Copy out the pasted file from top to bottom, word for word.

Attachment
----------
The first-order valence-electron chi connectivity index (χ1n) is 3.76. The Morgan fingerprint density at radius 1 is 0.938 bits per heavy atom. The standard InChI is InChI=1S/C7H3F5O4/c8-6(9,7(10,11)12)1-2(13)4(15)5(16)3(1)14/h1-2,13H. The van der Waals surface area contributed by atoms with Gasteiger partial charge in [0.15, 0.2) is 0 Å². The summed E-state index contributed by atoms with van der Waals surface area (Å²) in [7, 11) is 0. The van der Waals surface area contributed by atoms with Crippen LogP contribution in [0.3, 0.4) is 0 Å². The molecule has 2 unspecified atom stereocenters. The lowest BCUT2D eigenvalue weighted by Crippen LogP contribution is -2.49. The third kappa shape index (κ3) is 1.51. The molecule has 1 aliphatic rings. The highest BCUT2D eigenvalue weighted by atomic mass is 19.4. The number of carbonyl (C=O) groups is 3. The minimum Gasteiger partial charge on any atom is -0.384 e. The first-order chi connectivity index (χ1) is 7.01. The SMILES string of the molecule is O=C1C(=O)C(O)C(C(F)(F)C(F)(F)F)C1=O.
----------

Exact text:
The first-order valence-electron chi connectivity index (χ1n) is 3.76. The Morgan fingerprint density at radius 1 is 0.938 bits per heavy atom. The standard InChI is InChI=1S/C7H3F5O4/c8-6(9,7(10,11)12)1-2(13)4(15)5(16)3(1)14/h1-2,13H. The van der Waals surface area contributed by atoms with Gasteiger partial charge in [0.15, 0.2) is 0 Å². The summed E-state index contributed by atoms with van der Waals surface area (Å²) in [7, 11) is 0. The van der Waals surface area contributed by atoms with Crippen LogP contribution in [0.3, 0.4) is 0 Å². The molecule has 2 unspecified atom stereocenters. The lowest BCUT2D eigenvalue weighted by Crippen LogP contribution is -2.49. The third kappa shape index (κ3) is 1.51. The molecule has 1 aliphatic rings. The highest BCUT2D eigenvalue weighted by atomic mass is 19.4. The number of carbonyl (C=O) groups is 3. The minimum Gasteiger partial charge on any atom is -0.384 e. The first-order chi connectivity index (χ1) is 7.01. The SMILES string of the molecule is O=C1C(=O)C(O)C(C(F)(F)C(F)(F)F)C1=O.